31st March 2019

CAA has noted with warm approval the outspoken criticism by the Director of Public Prosecutions of penalties handed down by our courts for rapists. The maximum penalty provided is 25 years imprisonment – but it is NEVER imposed. And we simply do not understand why these violent offenders are treated so inadequately, in light of the seriousness with which our Parliament and our public rhetoric purport to regard this crime.
But there is another kind of crime against – typically – women, that we also contend is too frequently treated leniently; we refer to assaults in the home, sometimes called “domestic violence”, which too often are habitual, and too often prove fatal.
Despite millions of dollars spent on some truly great commercial advertising, we are not satisfied that this social scourge is actually being meaningfully reduced. Nor are we satisfied that so-called “apprehended violence orders” or “intervention orders” are achieving enough. More needs to be done.
We do not advocate interfering with any of those mechanisms, nor do we want draconian legislation; we do, however, urge the police to apply with rigour the powers of arrest they already have, to protect victims of assaults in the home, according to the evidence available. We note that for this to be effective those so arrested cannot readily be granted freedom on bail if the protection, and the policy of direct intervention is to succeed. If the bail laws lack that sort of flexibility (which we doubt) then that should be remedied.
A little history may be in order. It used to be the law that a woman could never give evidence against her husband. Today this concept is rightly scoffed at – it meant women were victimised with impunity.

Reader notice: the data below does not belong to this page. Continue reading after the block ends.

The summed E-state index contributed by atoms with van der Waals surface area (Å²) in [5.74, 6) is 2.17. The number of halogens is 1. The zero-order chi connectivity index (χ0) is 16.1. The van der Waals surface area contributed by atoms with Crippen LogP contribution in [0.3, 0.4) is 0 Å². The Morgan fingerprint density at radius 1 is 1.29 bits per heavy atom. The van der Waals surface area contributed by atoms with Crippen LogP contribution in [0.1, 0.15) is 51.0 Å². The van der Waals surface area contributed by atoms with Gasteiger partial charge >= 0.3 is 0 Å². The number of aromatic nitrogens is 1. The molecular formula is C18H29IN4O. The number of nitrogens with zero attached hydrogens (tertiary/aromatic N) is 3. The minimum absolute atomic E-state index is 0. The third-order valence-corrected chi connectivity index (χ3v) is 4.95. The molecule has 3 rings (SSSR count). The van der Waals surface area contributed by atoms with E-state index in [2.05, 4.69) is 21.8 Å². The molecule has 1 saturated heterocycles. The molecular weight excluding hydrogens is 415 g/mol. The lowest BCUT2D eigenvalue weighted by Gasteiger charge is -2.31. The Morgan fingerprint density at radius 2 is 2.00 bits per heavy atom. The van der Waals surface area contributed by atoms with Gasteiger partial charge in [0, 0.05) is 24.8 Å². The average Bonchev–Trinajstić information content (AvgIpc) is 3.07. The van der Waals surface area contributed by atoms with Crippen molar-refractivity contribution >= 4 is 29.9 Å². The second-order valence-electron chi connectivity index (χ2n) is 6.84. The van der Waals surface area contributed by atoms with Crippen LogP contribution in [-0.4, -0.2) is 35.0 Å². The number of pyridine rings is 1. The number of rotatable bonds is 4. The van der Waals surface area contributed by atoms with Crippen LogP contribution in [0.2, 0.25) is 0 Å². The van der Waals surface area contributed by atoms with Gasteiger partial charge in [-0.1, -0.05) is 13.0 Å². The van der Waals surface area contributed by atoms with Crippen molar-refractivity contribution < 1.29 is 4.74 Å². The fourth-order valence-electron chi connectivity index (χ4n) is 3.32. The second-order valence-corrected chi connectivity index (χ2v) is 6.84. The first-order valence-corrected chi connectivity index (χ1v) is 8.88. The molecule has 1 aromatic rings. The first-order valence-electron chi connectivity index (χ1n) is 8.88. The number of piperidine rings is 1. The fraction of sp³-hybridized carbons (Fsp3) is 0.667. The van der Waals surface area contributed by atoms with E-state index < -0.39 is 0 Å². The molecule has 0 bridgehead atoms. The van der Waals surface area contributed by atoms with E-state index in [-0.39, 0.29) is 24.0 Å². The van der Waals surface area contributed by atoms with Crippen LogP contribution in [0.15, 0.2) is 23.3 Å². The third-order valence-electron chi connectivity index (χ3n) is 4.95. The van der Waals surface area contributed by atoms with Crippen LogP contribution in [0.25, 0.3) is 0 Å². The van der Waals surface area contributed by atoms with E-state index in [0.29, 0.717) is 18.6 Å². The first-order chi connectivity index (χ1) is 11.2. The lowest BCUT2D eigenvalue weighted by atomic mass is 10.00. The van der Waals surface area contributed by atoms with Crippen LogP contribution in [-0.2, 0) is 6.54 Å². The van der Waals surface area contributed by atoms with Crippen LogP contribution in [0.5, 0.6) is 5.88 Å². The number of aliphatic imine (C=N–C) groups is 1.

Then the law was changed to allow women to give evidence against their husbands if they wished. But that simply did not work either. The social folklore was still too strong.
Now the general rule that the victim of a crime of violence can be compelled to give evidence in the interest of society at large is applicable (at least in theory) because the community has a stake in preventing and punishing violent offending regardless of who the victim might be.
We recognise the complexities and the social pressures that can be found in some domestic relationships but we simply say present laws and policies are not doing enough to protect women the way the architects of these historical changes hoped.
The police, the first-line defenders of victims of assault, should be directed to use their undoubted powers much more readily and much more rapidly, and given adequate support in doing so, as an effective public demonstration of our intolerance of the battering of domestic partners.